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WHEN Anglo-Australian four-piece Allo Darlin’ called it quits in 2016, it was a sad day for twee indie-pop scenesters.
However, it turns out all was not lost because Hoick, the first solo album from Allo Darlin’ drummer Mikey Collins, is a real pleasure. Informed by getting married, having a child and moving from London to Ramsgate, it’s a bright and warm set that brings to mind the summary vibes of mid-90s Dodgy.
Collins says he wanted to make a record “that people stood a chance of being able to dance to” and certainly the hooky Sister and Warmer Sun, with its McCartney-pop bounce, will get people moving.
But there is also a romantic melancholy evident in Collins’s vocals on the marvellously laidback Something To Lose (“Left the city for the sea...felt a body clock ticking”) and the heartbreaking Pinata.
An American Treasure
COMING soon after the Floridian singer-songwriter’s untimely death last year, An American Treasure is a massive four-disc, 60-track career-spanning anthology compromising the “music between the hits” — unreleased recordings, alternate takes, live performances and lesser-known album tracks.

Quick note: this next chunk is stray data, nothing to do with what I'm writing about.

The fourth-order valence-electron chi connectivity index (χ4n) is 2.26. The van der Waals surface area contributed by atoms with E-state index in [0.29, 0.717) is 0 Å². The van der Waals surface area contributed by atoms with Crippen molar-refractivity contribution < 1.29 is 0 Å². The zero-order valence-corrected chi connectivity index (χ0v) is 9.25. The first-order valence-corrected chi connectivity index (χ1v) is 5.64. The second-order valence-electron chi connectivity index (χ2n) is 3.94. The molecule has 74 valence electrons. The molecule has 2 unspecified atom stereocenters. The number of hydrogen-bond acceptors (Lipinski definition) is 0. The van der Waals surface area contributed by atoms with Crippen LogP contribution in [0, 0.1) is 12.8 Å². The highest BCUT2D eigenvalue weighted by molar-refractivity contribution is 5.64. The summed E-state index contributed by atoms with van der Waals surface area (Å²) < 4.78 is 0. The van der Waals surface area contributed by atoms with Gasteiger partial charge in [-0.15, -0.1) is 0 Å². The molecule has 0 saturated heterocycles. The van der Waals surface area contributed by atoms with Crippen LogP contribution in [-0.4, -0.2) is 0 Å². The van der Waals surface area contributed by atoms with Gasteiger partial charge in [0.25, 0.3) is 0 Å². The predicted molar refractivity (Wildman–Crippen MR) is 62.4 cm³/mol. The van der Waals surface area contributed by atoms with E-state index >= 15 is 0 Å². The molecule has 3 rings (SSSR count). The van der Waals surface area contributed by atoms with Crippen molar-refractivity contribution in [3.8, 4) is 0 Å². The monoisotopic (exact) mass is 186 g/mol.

The Byrds, Bruce Springsteen, Bob Dylan, Bob Seger and Meat Loaf all seem obvious influences, though Tom Petty did hungry Southern-tinged rock like no-one else.
Early winners like the astonishing Here Comes My Girl and a speedy Anything That’s Rock & Roll come thick and fast. The live version of A Woman In Love (It’s Not Me) from 1981’s Hard Promises sounds positively huge while Rebels from a few years later is terrifically exciting. The contributions from mid-90s solo release Wildflowers confirm the record as one of Petty’s career high points.
A treasure trove of rocking pop songs from an American legend.
(Fear Of Missing Out Records)
THE DEBUT album from young Canadian trio Basement Revolver is an emotionally raw set of intense indie rock.
“It’s a really bad time right now”, repeats frontwoman Chrisy Hurn on the heartbreaking single Johnny. “My friends all tell me to hope for the best but I feel the worst/I try to get sleep but my body won't stop shaking.”
Her personal demons and relationship woes thread their way through the songs, which move from fuzzy dream pop to hard, dense guitar workouts like the high voltage Dancing.
The stripped-back Knocking, which Hurn says she has trouble singing without crying, is informed by a personal letter she wrote to her family, while You’re OK focuses on body image issues — “Take the mirror and throw it away.”
Vulnerable and often quite dark, it’s an engrossing record. Expect great things in the future.
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